Whether it’s writing to promote a business, establish impressive expertise, or build up an audience that can be monetized somehow, producing website content for the online environment is a key tool in the modern entrepreneur’s toolkit. Unfortunately, this popularity means that there’s a lot of content out there — and though much of it is mediocre, the sheer volume makes it hard to get seen.

Your goal, then, must be to stand out. To make content that gets noticed through the noise inherent to rapid-fire scrolling. And while the initial keys to this involve eye-catching imagery, clickbait headlines, and careful post timing, those things won’t keep people coming back for your content specifically. So what will?

Quality, of course — insight and authoritative clarity. Entertainment, certainly. Keep people laughing and they’ll want more of the same. But something you might not have considered is how endearing your content is. Does it inspire the reader to care about your brand? Is it going to drive people to recommend you? If you’ve overlooked this matter, then it’s about time you took action to rectify that. Here are 5 ways to make your content more endearing:

Maintain a natural tone

No one (perhaps with the exception of shareholders) responds positively to dry corporate talk. If your content reads somewhat like a generic legal statement, then it’s a total waste of time: no one will want to read it, and anyone who does will only come to resent you for it. The best way to get people to like your brand is to take your website content more lightly from a tonal standpoint — relax and communicate in a natural way, and throw in some emojis where appropriate.

Bear in mind that this is about authenticity, not ticking some set informality boxes. It’s possible to make awkward use of emojis and slang terms and end up with content that’s less endearing because it’s clearly not a reflection of real personality or sentiment. It’s actually a common mistake — partially due to the thin line between sounding playful and sounding patronizing. Write in the style that fits you, regardless of expectation. It’s the best approach.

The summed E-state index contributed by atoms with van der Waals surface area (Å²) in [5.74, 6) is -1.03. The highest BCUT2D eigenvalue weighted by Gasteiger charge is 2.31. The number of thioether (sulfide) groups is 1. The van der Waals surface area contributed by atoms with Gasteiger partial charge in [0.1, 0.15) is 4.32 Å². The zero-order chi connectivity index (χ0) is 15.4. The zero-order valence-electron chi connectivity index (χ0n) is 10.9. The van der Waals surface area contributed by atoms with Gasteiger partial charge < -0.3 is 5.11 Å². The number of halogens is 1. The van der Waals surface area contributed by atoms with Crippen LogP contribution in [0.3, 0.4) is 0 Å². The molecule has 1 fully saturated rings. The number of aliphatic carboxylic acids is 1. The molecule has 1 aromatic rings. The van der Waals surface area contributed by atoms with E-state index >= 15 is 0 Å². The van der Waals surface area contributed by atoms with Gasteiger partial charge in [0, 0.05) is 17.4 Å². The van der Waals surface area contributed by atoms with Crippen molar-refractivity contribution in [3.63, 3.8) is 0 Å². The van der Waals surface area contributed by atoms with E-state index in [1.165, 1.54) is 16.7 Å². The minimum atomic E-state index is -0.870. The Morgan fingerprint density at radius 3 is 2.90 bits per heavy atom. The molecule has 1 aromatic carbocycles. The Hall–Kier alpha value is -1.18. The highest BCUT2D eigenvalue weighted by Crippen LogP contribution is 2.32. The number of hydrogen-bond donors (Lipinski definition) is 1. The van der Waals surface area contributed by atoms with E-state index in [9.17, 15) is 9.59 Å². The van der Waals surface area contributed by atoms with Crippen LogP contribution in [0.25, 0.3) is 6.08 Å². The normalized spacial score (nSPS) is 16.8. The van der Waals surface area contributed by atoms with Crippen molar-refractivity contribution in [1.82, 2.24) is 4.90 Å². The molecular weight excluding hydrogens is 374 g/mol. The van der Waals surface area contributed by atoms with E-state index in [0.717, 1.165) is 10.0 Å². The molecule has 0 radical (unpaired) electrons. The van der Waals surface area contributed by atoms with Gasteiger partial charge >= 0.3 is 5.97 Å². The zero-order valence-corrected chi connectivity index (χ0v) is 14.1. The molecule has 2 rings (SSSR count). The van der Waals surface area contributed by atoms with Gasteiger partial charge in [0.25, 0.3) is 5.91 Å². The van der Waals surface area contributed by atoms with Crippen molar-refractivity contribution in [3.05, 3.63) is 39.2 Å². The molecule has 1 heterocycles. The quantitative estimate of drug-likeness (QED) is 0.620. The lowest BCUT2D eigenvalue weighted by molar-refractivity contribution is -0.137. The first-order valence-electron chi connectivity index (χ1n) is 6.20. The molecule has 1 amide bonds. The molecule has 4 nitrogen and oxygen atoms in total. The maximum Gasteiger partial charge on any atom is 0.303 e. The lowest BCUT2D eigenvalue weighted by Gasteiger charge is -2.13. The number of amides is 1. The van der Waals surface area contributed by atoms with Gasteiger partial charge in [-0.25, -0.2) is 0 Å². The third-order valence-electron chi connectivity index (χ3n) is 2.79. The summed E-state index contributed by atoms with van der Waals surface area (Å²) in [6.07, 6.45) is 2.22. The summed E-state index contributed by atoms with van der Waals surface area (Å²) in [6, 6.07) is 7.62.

Try different things

There are plenty of expectations in the content marketing world: pieces can be expected to hit certain word counts, include certain media types, and suit certain formats. And when you go along with what everyone else is doing, it makes you seem less proactive and daring. You come across as just another cog in the wheel. Who wants to root for that type of company?

What you need to do is try new things — variety is the spice of life, as they say. Experiment with types of content and approaches to copy. People will appreciate that you’re trying to deliver content that’s original in some sense. Notice how this influences content around events that drive a lot of traffic, such as public holidays — when the pressure’s on, brands try harder. Consider a hyper-lucrative period like Black Friday through Cyber Monday: it’s the brands getting creative that profit, far more than their competitors who stick with regular sales and fail to succeed to comparable degrees.

Talk about your emotions